Rural–urban interfaces worldwide are increasingly witnessing massive transformations in the structure, functions, and services of complex ecosystems of these zones. An attempt has been made to understand the transitions triggered by urbanisation in the peri-urban agricultural systems of Bengaluru. Using a combination of land-use change analysis and group interactions, the temporal and spatial patterns in the impacts of urban expansion on agroecology in Bengaluru’s peripheries have been traced. The varying nature of agroecological and sociocultural impacts corresponding to differences in the pattern of urban expansion along different directions from the city have also been unravelled. Further, agroecological repercussions of existing and proposed urban planning strategies for Bengaluru have been discussed.

Global Status of Agroecology

Over the last decade, agroecology has rapidly moved from the margins and taken centre stage in global discussions on environment and development. Institutions like the United Nation’s Food and Agriculture Organization increasingly argue that agroecology can significantly help alleviate hunger and poverty as well as contribute to meeting other sustainable development goals. In this context, the history and practices of agroecology are outlined, and some of the ecological, social, economic, and political challenges for transformation to agroecology and food sovereignty have been identified.

Agrarian Transformation and New Sociality in Western Uttar Pradesh

Over the last three decades, rural western Uttar Pradesh has undergone rapid change. The ongoing changes in agriculture, the decline of Jat political dominance, and the rise of the marginalised caste–communities have changed socio-economic and political relations, and have produced a new sociality shaped by new technologies and changing land–labour relations. The new sociality, which is a result of altering agrarian landscape, rural–urban dynamics and technologies of communication, mobility, and entertainment has provided fresh grounds for communalisation and communal violence.

Are Gold Loans Glittering for Agriculture?

Credit is essential for small and marginal farmers in India, whose low incomes limit savings, making them more vulnerable to several risks. Priority sector lending norms have channelled more formal credit to this sector. The interest subvention scheme for short-term crop loans makes formal credit more economical for farmers. However, there are issues of accessibility, most notably arising out of difficulties in presenting documentation, giving rise to a prevalence in the use of gold/jewellery as collateral. Loan data from three districts in Karnataka has highlighted some important lessons. The use of gold tends to exclude poorer farmers from availing all the benefits of the scheme, and poses issues of accessibility to formal credit. Digitisation of land records and farmer information, coupled with reduced recognition of gold loans in priority sector lending can be valuable to the Indian agriculture sector.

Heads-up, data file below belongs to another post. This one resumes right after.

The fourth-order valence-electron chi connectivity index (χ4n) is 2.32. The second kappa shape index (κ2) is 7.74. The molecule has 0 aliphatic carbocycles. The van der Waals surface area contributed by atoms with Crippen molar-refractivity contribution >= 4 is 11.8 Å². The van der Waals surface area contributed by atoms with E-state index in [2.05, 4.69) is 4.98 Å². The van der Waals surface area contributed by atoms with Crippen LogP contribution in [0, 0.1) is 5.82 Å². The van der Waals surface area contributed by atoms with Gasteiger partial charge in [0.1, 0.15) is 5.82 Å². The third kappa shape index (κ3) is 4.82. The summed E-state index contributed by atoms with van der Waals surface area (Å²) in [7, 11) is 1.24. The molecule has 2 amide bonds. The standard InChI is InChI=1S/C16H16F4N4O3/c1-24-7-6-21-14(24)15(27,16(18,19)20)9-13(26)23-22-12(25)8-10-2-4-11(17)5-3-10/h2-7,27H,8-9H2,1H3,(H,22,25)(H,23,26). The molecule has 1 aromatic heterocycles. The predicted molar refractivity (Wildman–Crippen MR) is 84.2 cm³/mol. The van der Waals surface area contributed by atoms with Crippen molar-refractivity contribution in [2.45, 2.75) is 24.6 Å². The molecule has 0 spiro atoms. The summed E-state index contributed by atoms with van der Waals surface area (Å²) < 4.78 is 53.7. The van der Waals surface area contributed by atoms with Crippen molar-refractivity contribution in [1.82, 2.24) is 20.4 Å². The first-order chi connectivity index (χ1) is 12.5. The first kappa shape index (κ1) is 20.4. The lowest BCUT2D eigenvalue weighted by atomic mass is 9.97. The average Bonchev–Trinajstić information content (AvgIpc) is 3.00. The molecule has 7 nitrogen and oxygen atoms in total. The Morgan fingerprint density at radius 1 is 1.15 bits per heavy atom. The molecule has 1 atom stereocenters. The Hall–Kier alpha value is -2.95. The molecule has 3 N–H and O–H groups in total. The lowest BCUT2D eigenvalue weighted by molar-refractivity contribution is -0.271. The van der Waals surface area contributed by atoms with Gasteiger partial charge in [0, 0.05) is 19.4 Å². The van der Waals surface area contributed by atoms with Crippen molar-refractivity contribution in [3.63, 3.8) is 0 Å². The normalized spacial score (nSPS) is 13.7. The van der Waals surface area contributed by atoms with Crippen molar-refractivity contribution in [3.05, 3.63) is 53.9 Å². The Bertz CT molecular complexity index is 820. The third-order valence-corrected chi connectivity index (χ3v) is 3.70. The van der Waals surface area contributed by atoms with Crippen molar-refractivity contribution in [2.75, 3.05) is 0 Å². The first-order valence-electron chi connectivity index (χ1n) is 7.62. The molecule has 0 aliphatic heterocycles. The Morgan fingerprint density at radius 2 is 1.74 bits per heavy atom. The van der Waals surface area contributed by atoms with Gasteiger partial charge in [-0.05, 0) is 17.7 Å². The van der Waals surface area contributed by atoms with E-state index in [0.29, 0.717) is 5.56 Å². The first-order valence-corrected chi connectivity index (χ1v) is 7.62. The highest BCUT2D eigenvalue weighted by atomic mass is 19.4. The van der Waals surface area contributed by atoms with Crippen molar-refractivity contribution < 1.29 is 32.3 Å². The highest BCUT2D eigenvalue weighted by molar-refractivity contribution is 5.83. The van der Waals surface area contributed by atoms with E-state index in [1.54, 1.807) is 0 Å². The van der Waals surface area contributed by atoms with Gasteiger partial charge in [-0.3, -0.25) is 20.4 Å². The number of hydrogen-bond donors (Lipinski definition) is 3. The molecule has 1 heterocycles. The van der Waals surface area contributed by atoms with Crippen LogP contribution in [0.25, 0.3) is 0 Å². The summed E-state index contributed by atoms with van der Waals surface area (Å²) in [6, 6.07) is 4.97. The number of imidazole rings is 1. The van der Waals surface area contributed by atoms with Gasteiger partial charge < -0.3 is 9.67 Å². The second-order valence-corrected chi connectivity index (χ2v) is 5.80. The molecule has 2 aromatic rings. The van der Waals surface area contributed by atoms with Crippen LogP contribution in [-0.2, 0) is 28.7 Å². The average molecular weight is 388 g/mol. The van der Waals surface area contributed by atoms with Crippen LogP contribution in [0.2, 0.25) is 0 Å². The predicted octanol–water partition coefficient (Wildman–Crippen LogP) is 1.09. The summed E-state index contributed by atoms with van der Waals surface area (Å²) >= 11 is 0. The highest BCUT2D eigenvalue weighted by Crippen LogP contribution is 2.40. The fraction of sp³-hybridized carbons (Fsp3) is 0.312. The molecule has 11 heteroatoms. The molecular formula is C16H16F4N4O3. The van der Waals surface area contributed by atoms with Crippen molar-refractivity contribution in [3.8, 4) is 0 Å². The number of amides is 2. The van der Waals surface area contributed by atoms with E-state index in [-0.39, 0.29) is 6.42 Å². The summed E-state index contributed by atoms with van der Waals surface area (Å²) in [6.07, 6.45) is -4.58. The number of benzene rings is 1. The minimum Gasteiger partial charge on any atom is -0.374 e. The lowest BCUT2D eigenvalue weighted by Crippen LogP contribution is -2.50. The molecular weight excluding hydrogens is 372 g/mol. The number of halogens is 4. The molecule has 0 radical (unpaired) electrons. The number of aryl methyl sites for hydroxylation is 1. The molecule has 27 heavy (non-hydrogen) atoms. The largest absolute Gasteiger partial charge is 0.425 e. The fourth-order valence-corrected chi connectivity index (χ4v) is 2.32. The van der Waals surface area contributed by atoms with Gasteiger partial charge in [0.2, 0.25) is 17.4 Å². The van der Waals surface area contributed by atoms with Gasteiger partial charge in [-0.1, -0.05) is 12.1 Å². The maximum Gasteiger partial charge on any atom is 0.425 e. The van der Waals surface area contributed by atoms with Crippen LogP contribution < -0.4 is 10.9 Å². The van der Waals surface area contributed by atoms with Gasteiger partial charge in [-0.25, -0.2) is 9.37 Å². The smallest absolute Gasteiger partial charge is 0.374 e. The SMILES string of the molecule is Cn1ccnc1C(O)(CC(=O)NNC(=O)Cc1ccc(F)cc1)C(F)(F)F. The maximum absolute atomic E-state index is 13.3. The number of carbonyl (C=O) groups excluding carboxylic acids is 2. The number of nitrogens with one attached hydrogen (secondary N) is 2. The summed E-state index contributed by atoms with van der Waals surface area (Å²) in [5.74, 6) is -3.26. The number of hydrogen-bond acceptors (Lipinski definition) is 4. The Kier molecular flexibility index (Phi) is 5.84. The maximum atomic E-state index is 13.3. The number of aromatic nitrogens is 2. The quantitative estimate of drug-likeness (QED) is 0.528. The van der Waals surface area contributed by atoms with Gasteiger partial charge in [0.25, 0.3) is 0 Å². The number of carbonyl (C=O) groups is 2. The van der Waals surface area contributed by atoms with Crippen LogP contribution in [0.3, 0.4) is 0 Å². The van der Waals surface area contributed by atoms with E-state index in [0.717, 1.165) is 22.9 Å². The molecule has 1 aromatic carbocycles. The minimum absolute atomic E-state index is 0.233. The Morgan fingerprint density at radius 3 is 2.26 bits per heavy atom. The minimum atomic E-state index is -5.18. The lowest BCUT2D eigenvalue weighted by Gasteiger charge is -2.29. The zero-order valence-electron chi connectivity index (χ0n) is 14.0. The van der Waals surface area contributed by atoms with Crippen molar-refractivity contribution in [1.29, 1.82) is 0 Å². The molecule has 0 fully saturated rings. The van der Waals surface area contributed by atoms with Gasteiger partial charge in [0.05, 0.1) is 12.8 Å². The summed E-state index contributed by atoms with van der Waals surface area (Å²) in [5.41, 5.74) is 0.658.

Widows of Farmer Suicide Victims in Vidarbha

Farmer suicides due to agricultural distress are a tenacious and recurring tragedy that plunge the lives of the unprepared widows into chaos. First, the widows must struggle to survive in the same circumstances that claimed the lives of their husbands, but with much less experience and guidance. Second, the widows must emerge from entrenched invisibility imposed upon them by the state, the community, and even the family. However, the study of five widows of the farmer suicides across a decade in Vidarbha reveals differential dependence and autonomy. The widow-headed households of earlier cases appear to succeed with time as compared to the later cases, and mostly through their own individual agency. The study, originally conducted through the years 2014–17 in 18 villages of six tehsils of two districts of Vidarbha, also points to normalisation of distress of widows that leads to their continuous exclusion from the state understanding of farmer suicides.

Contemporary Farmers’ Protests and the ‘New Rural–Agrarian’ in India

What are the reasons behind farmers’ protests? Using narratives collected from various parts of India, the underlying processes of socio-economic transformations, which have created a dual-identity crisis among farmers, are explained to argue that anxieties have manifested in large-scale protests, producing a new politics around rural–agrarian questions.